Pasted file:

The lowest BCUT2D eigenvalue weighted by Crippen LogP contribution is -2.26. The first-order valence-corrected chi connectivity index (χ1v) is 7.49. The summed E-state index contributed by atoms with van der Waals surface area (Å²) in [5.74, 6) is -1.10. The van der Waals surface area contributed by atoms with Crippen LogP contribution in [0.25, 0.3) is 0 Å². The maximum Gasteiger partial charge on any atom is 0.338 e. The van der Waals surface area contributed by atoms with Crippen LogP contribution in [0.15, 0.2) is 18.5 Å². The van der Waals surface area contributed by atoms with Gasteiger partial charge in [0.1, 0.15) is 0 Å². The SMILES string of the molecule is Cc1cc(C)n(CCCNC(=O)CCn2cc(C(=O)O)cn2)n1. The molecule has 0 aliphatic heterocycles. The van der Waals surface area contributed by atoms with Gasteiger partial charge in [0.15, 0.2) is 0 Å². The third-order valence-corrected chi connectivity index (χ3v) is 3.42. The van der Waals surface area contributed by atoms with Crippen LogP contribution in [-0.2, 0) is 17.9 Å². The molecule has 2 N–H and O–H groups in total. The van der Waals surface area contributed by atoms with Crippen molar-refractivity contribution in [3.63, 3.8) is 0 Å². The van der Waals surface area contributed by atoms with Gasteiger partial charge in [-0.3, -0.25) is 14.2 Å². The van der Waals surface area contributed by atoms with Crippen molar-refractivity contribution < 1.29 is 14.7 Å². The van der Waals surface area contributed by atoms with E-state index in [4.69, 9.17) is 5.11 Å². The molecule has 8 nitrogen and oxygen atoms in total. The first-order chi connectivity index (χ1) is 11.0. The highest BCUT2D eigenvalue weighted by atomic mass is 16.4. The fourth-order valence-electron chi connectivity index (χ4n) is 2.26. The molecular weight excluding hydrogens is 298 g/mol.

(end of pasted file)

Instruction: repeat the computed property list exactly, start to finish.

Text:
The lowest BCUT2D eigenvalue weighted by Crippen LogP contribution is -2.26. The first-order valence-corrected chi connectivity index (χ1v) is 7.49. The summed E-state index contributed by atoms with van der Waals surface area (Å²) in [5.74, 6) is -1.10. The van der Waals surface area contributed by atoms with Crippen LogP contribution in [0.25, 0.3) is 0 Å². The maximum Gasteiger partial charge on any atom is 0.338 e. The van der Waals surface area contributed by atoms with Crippen LogP contribution in [0.15, 0.2) is 18.5 Å². The van der Waals surface area contributed by atoms with Gasteiger partial charge in [0.1, 0.15) is 0 Å². The SMILES string of the molecule is Cc1cc(C)n(CCCNC(=O)CCn2cc(C(=O)O)cn2)n1. The molecule has 0 aliphatic heterocycles. The van der Waals surface area contributed by atoms with Gasteiger partial charge in [0.15, 0.2) is 0 Å². The third-order valence-corrected chi connectivity index (χ3v) is 3.42. The van der Waals surface area contributed by atoms with Crippen LogP contribution in [-0.2, 0) is 17.9 Å². The molecule has 2 N–H and O–H groups in total. The van der Waals surface area contributed by atoms with Crippen molar-refractivity contribution in [3.63, 3.8) is 0 Å². The van der Waals surface area contributed by atoms with Gasteiger partial charge in [-0.3, -0.25) is 14.2 Å². The van der Waals surface area contributed by atoms with Crippen molar-refractivity contribution < 1.29 is 14.7 Å². The van der Waals surface area contributed by atoms with E-state index in [4.69, 9.17) is 5.11 Å². The molecule has 8 nitrogen and oxygen atoms in total. The first-order chi connectivity index (χ1) is 11.0. The highest BCUT2D eigenvalue weighted by atomic mass is 16.4. The fourth-order valence-electron chi connectivity index (χ4n) is 2.26. The molecular weight excluding hydrogens is 298 g/mol.